Great Leap Forward

Expansionary Austerity: Reinhart&Rogoff and the Neolibs

I just did another interview on Reinhart&Rogoff and the magic, disappearing, 90% debt ratio, centered on the Neoliberal belief in “expansionary austerity”. You can see the original here:

Here is the text of the newest interview:

Q: Around two years ago, you pointed to an economic error in R & R paper. You said (*See link at bottom) that correlation doesn’t imply causality. What do you think today in the face of the new debate on coding error triggered by a book review?

Answer: Yes, I co-authored a critique with Yeva Nersisyan that pointed to three major errors. (See here: First, the notion that one can simply aggregate across 800 years of data (from a variety of sources) and countries with very different monetary and fiscal policy arrangements to obtain a debt ratio threshold beyond which growth slows is highly questionable. Why should we believe the experience of a weak feudal government operating with a gold standard sheds light on a modern sovereign government that issues its own floating currency? The short answer is that we should not.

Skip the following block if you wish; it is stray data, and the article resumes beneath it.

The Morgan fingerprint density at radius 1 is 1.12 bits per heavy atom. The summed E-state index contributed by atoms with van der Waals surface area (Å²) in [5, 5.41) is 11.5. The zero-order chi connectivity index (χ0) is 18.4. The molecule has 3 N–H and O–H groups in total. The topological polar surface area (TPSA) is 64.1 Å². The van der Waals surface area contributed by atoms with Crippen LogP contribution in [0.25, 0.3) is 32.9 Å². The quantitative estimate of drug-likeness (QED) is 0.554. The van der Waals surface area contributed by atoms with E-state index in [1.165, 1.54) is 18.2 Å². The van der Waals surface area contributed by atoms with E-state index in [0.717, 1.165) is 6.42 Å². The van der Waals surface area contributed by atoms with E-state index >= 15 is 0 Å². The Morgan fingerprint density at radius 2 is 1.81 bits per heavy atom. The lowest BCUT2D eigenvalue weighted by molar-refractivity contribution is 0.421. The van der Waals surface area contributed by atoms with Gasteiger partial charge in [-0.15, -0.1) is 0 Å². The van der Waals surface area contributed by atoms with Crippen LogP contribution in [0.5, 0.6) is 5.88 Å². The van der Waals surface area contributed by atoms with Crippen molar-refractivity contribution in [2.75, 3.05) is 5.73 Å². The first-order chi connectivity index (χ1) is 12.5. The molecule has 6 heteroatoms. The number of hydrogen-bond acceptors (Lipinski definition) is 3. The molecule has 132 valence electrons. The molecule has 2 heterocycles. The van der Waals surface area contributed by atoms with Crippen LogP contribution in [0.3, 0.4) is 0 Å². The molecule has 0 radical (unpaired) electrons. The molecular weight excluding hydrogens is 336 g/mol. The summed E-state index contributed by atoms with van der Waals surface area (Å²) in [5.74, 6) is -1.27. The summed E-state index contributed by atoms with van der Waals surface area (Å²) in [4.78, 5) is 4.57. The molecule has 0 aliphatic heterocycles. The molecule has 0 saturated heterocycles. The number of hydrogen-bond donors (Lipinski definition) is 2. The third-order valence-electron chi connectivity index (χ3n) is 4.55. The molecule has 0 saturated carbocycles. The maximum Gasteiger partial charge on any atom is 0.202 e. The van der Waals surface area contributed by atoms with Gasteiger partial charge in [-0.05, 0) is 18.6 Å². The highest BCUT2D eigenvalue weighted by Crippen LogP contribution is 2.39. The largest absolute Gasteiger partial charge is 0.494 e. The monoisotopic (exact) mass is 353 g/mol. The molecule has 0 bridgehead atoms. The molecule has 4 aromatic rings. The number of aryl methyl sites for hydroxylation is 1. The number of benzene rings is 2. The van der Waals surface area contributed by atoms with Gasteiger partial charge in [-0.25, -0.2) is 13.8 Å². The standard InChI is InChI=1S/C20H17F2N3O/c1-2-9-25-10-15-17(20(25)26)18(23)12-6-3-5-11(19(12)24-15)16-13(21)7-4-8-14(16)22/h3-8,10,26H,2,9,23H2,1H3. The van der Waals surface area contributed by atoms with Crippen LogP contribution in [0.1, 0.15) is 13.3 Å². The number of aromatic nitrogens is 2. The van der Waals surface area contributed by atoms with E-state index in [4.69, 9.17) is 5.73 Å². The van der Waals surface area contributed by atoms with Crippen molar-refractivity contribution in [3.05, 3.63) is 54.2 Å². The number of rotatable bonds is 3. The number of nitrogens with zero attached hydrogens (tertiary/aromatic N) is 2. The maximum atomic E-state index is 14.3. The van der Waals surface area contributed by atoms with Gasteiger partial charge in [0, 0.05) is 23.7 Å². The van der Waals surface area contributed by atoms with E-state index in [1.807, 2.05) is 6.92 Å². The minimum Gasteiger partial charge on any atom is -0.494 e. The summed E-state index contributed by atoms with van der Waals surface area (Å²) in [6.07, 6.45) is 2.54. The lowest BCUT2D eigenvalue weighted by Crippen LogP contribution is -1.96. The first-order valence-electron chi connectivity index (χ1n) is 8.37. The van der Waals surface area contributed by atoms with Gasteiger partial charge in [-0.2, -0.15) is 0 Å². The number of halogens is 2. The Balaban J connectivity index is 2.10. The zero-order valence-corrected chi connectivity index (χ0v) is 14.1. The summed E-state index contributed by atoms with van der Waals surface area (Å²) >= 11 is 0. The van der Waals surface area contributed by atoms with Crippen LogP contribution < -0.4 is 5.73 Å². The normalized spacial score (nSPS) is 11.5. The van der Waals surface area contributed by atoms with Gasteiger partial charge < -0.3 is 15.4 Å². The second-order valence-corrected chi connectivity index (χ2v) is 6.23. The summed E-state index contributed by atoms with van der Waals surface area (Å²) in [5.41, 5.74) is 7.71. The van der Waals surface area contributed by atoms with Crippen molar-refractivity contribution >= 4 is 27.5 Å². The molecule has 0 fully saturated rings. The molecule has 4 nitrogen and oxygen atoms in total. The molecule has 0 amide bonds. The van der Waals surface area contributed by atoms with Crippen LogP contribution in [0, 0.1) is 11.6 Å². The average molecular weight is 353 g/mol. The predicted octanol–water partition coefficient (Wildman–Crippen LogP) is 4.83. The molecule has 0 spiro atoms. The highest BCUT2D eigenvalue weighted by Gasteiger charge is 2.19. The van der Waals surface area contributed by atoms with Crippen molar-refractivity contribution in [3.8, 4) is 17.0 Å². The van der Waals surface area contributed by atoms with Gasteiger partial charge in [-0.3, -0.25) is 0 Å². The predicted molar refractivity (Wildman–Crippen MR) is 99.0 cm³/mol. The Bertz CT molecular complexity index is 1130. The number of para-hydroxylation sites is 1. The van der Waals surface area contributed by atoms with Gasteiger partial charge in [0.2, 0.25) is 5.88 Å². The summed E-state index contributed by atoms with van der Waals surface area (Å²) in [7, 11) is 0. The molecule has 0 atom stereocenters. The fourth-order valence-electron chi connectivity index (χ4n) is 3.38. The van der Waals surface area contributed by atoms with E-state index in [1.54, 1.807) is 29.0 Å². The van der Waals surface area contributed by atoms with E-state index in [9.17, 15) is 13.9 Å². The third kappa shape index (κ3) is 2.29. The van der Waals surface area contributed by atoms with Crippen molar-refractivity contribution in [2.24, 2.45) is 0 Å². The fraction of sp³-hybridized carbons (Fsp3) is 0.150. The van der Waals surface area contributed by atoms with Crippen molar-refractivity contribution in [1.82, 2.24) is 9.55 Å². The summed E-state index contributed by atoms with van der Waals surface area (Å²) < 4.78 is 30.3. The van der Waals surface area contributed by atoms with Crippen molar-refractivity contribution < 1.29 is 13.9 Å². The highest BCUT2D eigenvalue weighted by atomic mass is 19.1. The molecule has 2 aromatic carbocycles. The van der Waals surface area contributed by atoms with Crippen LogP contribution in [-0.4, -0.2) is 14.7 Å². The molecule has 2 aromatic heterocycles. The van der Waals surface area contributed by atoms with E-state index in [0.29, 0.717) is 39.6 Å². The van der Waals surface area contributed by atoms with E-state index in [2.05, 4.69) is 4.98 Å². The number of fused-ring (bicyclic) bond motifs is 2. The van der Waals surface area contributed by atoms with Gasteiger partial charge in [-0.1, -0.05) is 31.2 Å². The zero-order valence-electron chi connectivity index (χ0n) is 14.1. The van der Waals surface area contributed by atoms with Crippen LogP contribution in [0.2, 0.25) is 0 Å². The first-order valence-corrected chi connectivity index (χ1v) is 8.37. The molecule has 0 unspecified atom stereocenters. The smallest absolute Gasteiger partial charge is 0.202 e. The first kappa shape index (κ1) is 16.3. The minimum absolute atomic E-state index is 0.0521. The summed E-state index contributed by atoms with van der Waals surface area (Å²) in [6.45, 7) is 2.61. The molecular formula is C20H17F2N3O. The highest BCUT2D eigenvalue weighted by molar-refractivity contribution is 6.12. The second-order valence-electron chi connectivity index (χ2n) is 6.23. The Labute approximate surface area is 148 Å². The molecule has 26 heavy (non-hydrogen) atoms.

Second, the authors did not provide clear details that would allow one to separate governments that issued debt in foreign currency versus those that only issued debt in their own currency. They did not indicate which were on gold standards or had pegged exchange rates. In our view, that matters critically. A sovereign government that issues its own currency cannot be forced into involuntary default on debt denominated in that currency; it can always make payments in its own currency—a point recognized even by Alan Greenspan. On the other hand, countries that peg to gold or foreign currencies are often forced to abandon the peg, which is a technical default. And governments that issue debt in foreign currency are often forced into default. R&R simply lumped all this together because they apparently do not understand that these arrangements matter.